#8 posted 08-03-2019 10:21 PM

I use the gauge in the middle and the gauge in the second picture to setup my jointer. I had a hard time without the gauge. I don’t remember the name but I can look it up.

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Rich

4842 posts in 1073 days


#9 posted 08-03-2019 10:31 PM


I use the gauge in the middle and the gauge in the second picture to setup my jointer. I had a hard time without the gauge. I don t remember the name but I can look it up.

- coxhaus

It’s a Oneway Multi Gauge. I have one too. Works great for finding TDC and then ensuring your knives are all set to zero inches relative to your out feed.

-- There's no such thing as a careless electrician

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MrUnix

7469 posts in 2682 days


#10 posted 08-03-2019 11:49 PM

... or you can get a dial indicator kit, which is more versatile and about a third of the cost of the mulit-gauge:

They run around $35 at places like amazon, and with the different tips, can be used for a zillion different things besides just setting up your WW machinery :)

Cheers,
Brad

-- Brad in FL - In Dog I trust... everything else is questionable

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coxhaus

145 posts in 1378 days


#11 posted 08-04-2019 06:10 AM

The Oneway Multi Gauge is way better for a jointer. I use a dial indicator for my table saw and drill press as I have both gauges. The dial indicator is great for runout on the drill press and drills bits.

View CaptainKlutz's profile

CaptainKlutz

1781 posts in 1977 days


#12 posted 08-04-2019 09:12 AM

DIY your own Oneway Multi Gauge
https://www.lumberjocks.com/CaptainKlutz/blog/129295

-- I'm an engineer not a woodworker, but I can randomly find useful tools and furniture inside a pile of lumber!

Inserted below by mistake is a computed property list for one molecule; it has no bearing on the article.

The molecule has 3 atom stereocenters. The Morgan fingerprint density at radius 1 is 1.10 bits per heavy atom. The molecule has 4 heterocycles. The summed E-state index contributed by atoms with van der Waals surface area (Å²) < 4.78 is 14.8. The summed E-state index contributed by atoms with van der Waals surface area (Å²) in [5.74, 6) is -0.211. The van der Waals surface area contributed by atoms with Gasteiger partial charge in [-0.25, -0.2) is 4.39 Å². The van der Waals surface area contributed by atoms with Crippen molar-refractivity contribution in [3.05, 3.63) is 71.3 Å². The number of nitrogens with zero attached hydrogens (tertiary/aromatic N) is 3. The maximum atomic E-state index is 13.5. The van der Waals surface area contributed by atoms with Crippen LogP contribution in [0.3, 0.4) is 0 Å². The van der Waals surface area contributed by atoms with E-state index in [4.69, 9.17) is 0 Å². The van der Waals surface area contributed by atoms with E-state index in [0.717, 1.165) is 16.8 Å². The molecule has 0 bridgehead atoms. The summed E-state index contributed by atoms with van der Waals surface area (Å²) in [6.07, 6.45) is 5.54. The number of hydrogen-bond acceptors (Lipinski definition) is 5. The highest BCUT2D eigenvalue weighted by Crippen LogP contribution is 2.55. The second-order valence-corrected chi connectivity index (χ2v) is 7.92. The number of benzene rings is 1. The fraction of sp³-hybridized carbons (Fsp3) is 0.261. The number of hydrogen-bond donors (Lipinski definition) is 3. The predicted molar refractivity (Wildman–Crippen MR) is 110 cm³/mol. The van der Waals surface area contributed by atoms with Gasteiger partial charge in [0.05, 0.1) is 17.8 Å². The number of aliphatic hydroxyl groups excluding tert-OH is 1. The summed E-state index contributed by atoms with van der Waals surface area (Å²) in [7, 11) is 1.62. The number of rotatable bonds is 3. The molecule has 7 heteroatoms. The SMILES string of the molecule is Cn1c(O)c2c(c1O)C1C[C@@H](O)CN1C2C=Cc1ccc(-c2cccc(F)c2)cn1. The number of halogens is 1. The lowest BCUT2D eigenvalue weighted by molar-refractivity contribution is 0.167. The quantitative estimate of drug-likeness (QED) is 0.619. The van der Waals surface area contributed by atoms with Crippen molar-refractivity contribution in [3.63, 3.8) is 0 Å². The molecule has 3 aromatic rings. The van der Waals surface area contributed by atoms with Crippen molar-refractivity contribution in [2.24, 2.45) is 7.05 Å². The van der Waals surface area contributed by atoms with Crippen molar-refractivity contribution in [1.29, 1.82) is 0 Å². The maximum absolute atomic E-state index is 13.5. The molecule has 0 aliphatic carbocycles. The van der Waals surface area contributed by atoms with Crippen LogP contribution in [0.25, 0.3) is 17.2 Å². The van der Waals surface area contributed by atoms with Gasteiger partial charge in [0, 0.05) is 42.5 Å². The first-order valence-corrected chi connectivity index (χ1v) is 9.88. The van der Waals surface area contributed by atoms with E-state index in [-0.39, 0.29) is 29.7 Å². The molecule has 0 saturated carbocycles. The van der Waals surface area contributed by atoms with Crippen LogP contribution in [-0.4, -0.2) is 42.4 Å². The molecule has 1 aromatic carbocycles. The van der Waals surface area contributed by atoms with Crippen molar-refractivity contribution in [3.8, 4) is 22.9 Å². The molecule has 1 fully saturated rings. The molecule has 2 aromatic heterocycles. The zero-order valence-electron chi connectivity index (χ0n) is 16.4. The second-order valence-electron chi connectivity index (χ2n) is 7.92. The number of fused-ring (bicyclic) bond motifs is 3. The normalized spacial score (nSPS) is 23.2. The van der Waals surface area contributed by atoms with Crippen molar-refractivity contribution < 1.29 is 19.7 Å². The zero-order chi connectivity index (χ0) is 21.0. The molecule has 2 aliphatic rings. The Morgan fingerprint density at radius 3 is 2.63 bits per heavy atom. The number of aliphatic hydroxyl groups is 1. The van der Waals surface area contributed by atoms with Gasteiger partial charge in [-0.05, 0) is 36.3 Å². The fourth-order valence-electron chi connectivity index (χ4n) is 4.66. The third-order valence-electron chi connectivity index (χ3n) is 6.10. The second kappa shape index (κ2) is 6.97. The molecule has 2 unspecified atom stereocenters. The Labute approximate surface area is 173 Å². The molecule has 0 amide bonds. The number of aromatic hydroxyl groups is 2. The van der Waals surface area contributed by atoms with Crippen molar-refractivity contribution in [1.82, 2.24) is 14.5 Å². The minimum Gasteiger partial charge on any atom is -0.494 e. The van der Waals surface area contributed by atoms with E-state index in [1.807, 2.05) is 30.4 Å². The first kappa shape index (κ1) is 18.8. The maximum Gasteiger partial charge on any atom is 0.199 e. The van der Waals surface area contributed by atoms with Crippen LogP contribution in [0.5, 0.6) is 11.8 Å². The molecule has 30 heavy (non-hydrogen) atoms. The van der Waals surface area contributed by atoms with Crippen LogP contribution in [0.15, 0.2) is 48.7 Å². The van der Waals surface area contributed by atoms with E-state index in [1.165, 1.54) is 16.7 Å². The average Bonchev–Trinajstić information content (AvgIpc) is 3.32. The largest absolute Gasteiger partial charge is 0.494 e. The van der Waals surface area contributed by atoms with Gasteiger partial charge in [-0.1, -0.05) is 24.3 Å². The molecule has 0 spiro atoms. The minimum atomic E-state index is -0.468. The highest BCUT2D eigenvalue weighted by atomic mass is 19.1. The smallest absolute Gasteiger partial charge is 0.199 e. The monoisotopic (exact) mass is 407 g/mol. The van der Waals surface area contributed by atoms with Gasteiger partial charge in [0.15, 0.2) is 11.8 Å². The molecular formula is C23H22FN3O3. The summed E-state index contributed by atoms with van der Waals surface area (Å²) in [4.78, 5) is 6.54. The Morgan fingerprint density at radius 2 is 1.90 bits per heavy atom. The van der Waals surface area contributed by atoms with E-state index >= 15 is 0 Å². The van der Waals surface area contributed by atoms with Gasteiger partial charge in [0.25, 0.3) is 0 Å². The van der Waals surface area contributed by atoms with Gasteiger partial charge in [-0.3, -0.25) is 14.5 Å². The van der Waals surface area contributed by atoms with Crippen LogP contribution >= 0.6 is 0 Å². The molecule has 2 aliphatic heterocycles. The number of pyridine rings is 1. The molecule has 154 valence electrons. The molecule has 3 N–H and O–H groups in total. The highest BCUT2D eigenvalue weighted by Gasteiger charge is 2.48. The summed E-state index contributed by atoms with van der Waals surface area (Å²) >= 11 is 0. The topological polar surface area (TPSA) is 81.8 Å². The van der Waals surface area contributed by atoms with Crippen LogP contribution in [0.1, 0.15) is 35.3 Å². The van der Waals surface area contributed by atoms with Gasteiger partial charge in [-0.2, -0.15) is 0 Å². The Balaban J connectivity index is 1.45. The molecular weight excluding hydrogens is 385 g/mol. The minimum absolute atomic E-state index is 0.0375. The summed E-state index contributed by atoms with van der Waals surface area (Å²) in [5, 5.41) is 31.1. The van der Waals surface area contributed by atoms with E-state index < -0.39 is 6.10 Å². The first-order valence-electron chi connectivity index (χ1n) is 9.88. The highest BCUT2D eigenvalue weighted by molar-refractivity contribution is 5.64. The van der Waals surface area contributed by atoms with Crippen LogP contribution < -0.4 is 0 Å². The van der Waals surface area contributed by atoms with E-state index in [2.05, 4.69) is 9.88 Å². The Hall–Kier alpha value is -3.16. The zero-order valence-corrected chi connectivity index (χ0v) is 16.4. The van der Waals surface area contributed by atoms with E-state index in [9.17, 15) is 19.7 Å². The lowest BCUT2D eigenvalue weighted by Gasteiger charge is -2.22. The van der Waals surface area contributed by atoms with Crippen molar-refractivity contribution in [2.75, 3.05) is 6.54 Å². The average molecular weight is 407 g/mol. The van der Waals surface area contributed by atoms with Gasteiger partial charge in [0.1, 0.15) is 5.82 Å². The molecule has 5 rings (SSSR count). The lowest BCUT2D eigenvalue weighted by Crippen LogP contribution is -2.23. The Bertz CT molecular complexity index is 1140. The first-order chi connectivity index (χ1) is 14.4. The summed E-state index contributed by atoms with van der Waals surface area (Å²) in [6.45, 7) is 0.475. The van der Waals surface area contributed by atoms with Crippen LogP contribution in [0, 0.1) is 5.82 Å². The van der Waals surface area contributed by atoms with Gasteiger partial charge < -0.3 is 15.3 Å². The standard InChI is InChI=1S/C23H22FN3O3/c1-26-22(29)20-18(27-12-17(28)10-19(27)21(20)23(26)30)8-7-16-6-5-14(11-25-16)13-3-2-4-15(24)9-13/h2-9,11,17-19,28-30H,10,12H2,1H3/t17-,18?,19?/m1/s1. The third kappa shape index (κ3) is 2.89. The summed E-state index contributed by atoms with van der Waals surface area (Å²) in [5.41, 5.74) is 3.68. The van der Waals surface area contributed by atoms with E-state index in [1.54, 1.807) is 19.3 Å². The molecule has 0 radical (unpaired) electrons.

View Rich's profile

Rich

4842 posts in 1073 days


#13 posted 08-04-2019 02:15 PM

+1 on the Oneway. I have it and a Starrett dial indicator with the magnetic base. Both are useful, but the Oneway shines for jointer set up because it sits flat with the dial at zero, allowing a quick and accurate reading. Besides ensuring the blades are set right, I keep it next to the jointer so I can precisely adjust the in feed relative to the out feed for cut depth.

I bought my Oneway about 20 years ago for about half of what they go for today.

-- There's no such thing as a careless electrician

View Lazyman's profile

Lazyman

3883 posts in 1871 days


#14 posted 08-04-2019 03:08 PM

I’ve never found it necessary to use anything but a straight edge to set the height of the knives, though I did make a simple magnetic jig (same idea as the Jointer Pal) when I got my first antique Delta 4” jointer because it helped to hold them in place while I tightened the gibs. It was nearly impossible to hold them at the right level and set the gibs with only 2 hands.

Assuming that you get the knives set correctly, make sure that your technique is not what is now causing the snipe. At the end of the pass, all of the downward pressure needs to be on the outfeed side. Also get a long straight edge and make sure that the infeed and outfeed table are perfectly parallel (coplanar when at zero). If the outfeed slopes up even slightly relative to the infeed, it basically causes a gap under the outfeed side is the leading edges climps and when the trailing edges is no longer supported by the infeed, you will get that crack you describe as it basically falls onto the spinning bade and you will get snipe.

-- Nathan, TX -- Hire the lazy man. He may not do as much work but that's because he will find a better way.

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coxhaus

145 posts in 1378 days


#15 posted 08-05-2019 03:54 AM

There is nothing hard about setting up the knives on the 6 inch Delta jointer using Oneway Multi Gauge. The nice thing about the Oneway Multi Gauge is you can slide it along the knife edge to test the full knife edge to make sure one end is not higher than the other.